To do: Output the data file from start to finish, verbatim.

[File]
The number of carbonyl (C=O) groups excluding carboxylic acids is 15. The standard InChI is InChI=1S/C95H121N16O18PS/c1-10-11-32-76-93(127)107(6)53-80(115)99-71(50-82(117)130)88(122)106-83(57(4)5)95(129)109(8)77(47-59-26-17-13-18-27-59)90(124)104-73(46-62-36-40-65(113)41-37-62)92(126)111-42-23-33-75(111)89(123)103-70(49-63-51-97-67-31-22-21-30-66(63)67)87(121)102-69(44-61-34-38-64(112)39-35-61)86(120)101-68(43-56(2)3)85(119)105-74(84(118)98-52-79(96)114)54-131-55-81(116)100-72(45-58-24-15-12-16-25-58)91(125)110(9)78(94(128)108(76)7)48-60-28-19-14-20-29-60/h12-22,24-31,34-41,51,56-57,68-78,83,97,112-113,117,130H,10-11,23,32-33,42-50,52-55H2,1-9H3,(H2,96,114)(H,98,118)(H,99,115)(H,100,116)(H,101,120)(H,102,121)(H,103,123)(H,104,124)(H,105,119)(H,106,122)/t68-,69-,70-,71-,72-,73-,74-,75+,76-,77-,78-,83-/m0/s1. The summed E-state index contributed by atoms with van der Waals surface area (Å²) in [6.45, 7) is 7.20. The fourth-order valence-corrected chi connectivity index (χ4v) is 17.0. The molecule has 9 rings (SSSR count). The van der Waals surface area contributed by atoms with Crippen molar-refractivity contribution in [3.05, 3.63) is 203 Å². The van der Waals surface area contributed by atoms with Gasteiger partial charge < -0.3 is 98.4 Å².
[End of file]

The number of carbonyl (C=O) groups excluding carboxylic acids is 15. The standard InChI is InChI=1S/C95H121N16O18PS/c1-10-11-32-76-93(127)107(6)53-80(115)99-71(50-82(117)130)88(122)106-83(57(4)5)95(129)109(8)77(47-59-26-17-13-18-27-59)90(124)104-73(46-62-36-40-65(113)41-37-62)92(126)111-42-23-33-75(111)89(123)103-70(49-63-51-97-67-31-22-21-30-66(63)67)87(121)102-69(44-61-34-38-64(112)39-35-61)86(120)101-68(43-56(2)3)85(119)105-74(84(118)98-52-79(96)114)54-131-55-81(116)100-72(45-58-24-15-12-16-25-58)91(125)110(9)78(94(128)108(76)7)48-60-28-19-14-20-29-60/h12-22,24-31,34-41,51,56-57,68-78,83,97,112-113,117,130H,10-11,23,32-33,42-50,52-55H2,1-9H3,(H2,96,114)(H,98,118)(H,99,115)(H,100,116)(H,101,120)(H,102,121)(H,103,123)(H,104,124)(H,105,119)(H,106,122)/t68-,69-,70-,71-,72-,73-,74-,75+,76-,77-,78-,83-/m0/s1. The summed E-state index contributed by atoms with van der Waals surface area (Å²) in [6.45, 7) is 7.20. The fourth-order valence-corrected chi connectivity index (χ4v) is 17.0. The molecule has 9 rings (SSSR count). The van der Waals surface area contributed by atoms with Crippen molar-refractivity contribution in [3.05, 3.63) is 203 Å². The van der Waals surface area contributed by atoms with Gasteiger partial charge < -0.3 is 98.4 Å².